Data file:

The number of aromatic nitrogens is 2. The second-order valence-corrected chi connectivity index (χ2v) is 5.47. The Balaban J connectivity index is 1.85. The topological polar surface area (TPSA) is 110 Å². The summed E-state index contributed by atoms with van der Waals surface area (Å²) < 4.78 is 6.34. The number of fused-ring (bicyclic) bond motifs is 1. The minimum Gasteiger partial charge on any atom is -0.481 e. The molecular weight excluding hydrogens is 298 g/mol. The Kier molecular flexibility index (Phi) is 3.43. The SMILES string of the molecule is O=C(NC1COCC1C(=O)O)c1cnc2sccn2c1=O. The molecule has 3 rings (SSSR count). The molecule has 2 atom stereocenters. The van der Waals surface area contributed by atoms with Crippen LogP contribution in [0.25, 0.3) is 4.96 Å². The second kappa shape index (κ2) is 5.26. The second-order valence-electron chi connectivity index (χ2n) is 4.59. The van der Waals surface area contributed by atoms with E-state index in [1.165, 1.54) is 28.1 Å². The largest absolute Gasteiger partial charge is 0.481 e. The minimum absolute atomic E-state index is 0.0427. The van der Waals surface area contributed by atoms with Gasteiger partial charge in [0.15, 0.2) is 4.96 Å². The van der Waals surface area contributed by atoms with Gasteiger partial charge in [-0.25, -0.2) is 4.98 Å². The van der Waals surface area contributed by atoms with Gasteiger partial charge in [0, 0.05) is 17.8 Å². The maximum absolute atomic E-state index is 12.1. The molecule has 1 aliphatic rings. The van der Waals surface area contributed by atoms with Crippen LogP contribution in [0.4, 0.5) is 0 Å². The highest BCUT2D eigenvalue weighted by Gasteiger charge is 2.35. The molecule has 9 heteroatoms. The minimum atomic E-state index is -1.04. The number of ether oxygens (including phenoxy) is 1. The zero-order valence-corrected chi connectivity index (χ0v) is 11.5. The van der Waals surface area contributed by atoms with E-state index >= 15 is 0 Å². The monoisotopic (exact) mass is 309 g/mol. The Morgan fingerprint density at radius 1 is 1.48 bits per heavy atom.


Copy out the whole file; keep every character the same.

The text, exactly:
The number of aromatic nitrogens is 2. The second-order valence-corrected chi connectivity index (χ2v) is 5.47. The Balaban J connectivity index is 1.85. The topological polar surface area (TPSA) is 110 Å². The summed E-state index contributed by atoms with van der Waals surface area (Å²) < 4.78 is 6.34. The number of fused-ring (bicyclic) bond motifs is 1. The minimum Gasteiger partial charge on any atom is -0.481 e. The molecular weight excluding hydrogens is 298 g/mol. The Kier molecular flexibility index (Phi) is 3.43. The SMILES string of the molecule is O=C(NC1COCC1C(=O)O)c1cnc2sccn2c1=O. The molecule has 3 rings (SSSR count). The molecule has 2 atom stereocenters. The van der Waals surface area contributed by atoms with Crippen LogP contribution in [0.25, 0.3) is 4.96 Å². The second kappa shape index (κ2) is 5.26. The second-order valence-electron chi connectivity index (χ2n) is 4.59. The van der Waals surface area contributed by atoms with E-state index in [1.165, 1.54) is 28.1 Å². The largest absolute Gasteiger partial charge is 0.481 e. The minimum absolute atomic E-state index is 0.0427. The van der Waals surface area contributed by atoms with Gasteiger partial charge in [0.15, 0.2) is 4.96 Å². The van der Waals surface area contributed by atoms with Gasteiger partial charge in [-0.25, -0.2) is 4.98 Å². The van der Waals surface area contributed by atoms with Gasteiger partial charge in [0, 0.05) is 17.8 Å². The maximum absolute atomic E-state index is 12.1. The molecule has 1 aliphatic rings. The van der Waals surface area contributed by atoms with Crippen LogP contribution in [0.4, 0.5) is 0 Å². The highest BCUT2D eigenvalue weighted by Gasteiger charge is 2.35. The molecule has 9 heteroatoms. The minimum atomic E-state index is -1.04. The number of ether oxygens (including phenoxy) is 1. The zero-order valence-corrected chi connectivity index (χ0v) is 11.5. The van der Waals surface area contributed by atoms with E-state index >= 15 is 0 Å². The monoisotopic (exact) mass is 309 g/mol. The Morgan fingerprint density at radius 1 is 1.48 bits per heavy atom.